A week ago my man was hanging out with some sweet, young dame with blond hair named Sue or Stephanie. Maybe her name was Stephanie Sue, and she went by Sue.
Anyhow, he danced an Irish jig in a public fountain in front of a bunch of people we knew just to impress her. He got soaked, and she smiled and giggled at him. And I was right there.
I demanded to know whether he liked her more than me, and he said yes like it was nothing. and obvious.
So I demanded to know why, and he answered, "You know telepathy, right?"
"Telepathy?" I repeated. "What does telepathy have to do with it?"
"Well, we can have a conversation without even talking."
I made a loud incredulous noise to show my disgust, though I was mad with jealousy and desperate. How can one fight telepathy?
She was a schoolteacher, and she invited him to Father's Day Tin in her classroom. It's like Mother's Day Tea, only the dads drink coffee out of tin cups. He went, the infatuated basturkey. And I followed him and Sue around, wondering what I was going to do about it all.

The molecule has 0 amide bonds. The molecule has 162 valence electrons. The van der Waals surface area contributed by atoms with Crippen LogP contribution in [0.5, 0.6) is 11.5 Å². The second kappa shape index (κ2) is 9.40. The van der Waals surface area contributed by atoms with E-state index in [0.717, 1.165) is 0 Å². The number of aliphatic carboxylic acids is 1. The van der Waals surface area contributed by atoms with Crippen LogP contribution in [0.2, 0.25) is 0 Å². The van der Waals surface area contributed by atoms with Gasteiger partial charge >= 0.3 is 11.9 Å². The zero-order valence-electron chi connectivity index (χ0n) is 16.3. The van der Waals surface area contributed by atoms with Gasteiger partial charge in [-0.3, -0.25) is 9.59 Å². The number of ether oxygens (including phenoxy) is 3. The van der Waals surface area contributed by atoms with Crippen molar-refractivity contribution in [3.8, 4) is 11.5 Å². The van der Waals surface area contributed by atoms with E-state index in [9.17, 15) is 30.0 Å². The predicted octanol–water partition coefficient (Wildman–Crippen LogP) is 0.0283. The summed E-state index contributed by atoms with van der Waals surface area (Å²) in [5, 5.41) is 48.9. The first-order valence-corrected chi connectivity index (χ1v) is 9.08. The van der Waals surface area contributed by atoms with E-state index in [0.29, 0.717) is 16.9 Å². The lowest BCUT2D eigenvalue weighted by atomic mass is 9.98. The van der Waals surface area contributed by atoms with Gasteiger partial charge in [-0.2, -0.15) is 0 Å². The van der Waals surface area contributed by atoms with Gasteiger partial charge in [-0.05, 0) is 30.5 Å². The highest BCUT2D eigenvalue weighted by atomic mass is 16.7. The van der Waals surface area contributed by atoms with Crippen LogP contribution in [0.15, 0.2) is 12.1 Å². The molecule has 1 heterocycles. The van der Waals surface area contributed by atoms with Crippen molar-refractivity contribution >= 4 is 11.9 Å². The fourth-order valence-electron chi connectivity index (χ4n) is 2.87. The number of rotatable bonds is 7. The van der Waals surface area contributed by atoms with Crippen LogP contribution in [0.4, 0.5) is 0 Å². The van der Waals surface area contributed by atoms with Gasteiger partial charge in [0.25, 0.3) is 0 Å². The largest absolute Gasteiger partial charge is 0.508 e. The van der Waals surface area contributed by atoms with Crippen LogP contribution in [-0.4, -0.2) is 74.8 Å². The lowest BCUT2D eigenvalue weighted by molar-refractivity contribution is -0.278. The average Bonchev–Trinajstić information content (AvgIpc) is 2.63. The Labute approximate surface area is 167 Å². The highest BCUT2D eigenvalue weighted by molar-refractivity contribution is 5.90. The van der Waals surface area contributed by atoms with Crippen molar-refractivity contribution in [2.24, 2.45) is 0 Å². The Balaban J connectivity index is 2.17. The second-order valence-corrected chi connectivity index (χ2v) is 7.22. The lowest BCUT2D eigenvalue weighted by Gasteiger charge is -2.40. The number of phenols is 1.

I woke up from this dream at approximately 2:36 am, mad as a rattlesnake. But I was going to forgive him if he spontaneously rolled over and wrapped his arms around me. He didn't. He lay on his side of the bed, jerking in sleep like he was having a perpetual charley horse. I wondered if he was dreaming about dancing that Irish jig for Sue. I felt like clobbering him. It took me an hour to go back to sleep.
In the morning I told him about my dream as soon as I thought his eyelids were fluttering. I angrily asked him what he'd been dreaming about, twitching in the middle of the night. He replied that he dreamed all his teeth were falling out. I said vehemently, "It serves you right!"
Writer's note: Not all my dreams are this vivid, lucky for you. It has been a productive week. Apparently, I've had a lot on my mind. Don't worry too much about the last one. My husband assures me that the dream was not his fault; he had nothing to do with it.
But I'm watchin' out for a gal named Sue. Any woman who could convince my man to do an Irish jig in a public fountain is no good.